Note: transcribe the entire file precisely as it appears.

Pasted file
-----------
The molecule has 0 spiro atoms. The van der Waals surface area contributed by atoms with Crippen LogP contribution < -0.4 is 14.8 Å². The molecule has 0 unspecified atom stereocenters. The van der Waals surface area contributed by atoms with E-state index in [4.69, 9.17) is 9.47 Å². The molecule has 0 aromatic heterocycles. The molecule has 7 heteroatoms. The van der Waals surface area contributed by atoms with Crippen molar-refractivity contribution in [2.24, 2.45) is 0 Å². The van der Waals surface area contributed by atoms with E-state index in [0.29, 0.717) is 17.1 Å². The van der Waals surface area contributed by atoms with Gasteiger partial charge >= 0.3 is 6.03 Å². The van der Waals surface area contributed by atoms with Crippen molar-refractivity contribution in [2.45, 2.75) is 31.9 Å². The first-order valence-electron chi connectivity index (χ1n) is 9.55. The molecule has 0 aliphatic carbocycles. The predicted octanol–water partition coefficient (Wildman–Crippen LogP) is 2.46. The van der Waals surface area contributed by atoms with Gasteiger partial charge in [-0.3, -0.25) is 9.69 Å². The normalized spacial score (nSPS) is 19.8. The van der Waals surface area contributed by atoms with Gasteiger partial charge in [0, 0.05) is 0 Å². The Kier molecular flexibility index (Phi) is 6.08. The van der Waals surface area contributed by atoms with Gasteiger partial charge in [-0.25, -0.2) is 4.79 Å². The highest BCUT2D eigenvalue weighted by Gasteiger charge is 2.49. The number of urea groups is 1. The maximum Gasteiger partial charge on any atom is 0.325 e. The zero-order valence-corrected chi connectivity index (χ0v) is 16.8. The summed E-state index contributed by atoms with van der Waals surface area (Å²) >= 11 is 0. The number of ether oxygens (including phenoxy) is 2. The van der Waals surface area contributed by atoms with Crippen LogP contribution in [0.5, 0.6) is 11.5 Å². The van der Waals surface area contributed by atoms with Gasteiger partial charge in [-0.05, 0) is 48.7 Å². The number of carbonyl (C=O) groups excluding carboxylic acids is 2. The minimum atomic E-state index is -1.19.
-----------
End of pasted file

The molecule has 0 spiro atoms. The van der Waals surface area contributed by atoms with Crippen LogP contribution < -0.4 is 14.8 Å². The molecule has 0 unspecified atom stereocenters. The van der Waals surface area contributed by atoms with E-state index in [4.69, 9.17) is 9.47 Å². The molecule has 0 aromatic heterocycles. The molecule has 7 heteroatoms. The van der Waals surface area contributed by atoms with Crippen molar-refractivity contribution in [2.24, 2.45) is 0 Å². The van der Waals surface area contributed by atoms with E-state index in [0.29, 0.717) is 17.1 Å². The van der Waals surface area contributed by atoms with Gasteiger partial charge >= 0.3 is 6.03 Å². The van der Waals surface area contributed by atoms with Crippen molar-refractivity contribution in [2.45, 2.75) is 31.9 Å². The first-order valence-electron chi connectivity index (χ1n) is 9.55. The molecule has 0 aliphatic carbocycles. The predicted octanol–water partition coefficient (Wildman–Crippen LogP) is 2.46. The van der Waals surface area contributed by atoms with Gasteiger partial charge in [-0.3, -0.25) is 9.69 Å². The normalized spacial score (nSPS) is 19.8. The van der Waals surface area contributed by atoms with Gasteiger partial charge in [0, 0.05) is 0 Å². The Kier molecular flexibility index (Phi) is 6.08. The van der Waals surface area contributed by atoms with Gasteiger partial charge in [-0.25, -0.2) is 4.79 Å². The highest BCUT2D eigenvalue weighted by Gasteiger charge is 2.49. The number of urea groups is 1. The maximum Gasteiger partial charge on any atom is 0.325 e. The zero-order valence-corrected chi connectivity index (χ0v) is 16.8. The summed E-state index contributed by atoms with van der Waals surface area (Å²) >= 11 is 0. The number of ether oxygens (including phenoxy) is 2. The van der Waals surface area contributed by atoms with Crippen LogP contribution in [0.5, 0.6) is 11.5 Å². The van der Waals surface area contributed by atoms with Gasteiger partial charge in [-0.05, 0) is 48.7 Å². The number of carbonyl (C=O) groups excluding carboxylic acids is 2. The minimum atomic E-state index is -1.19.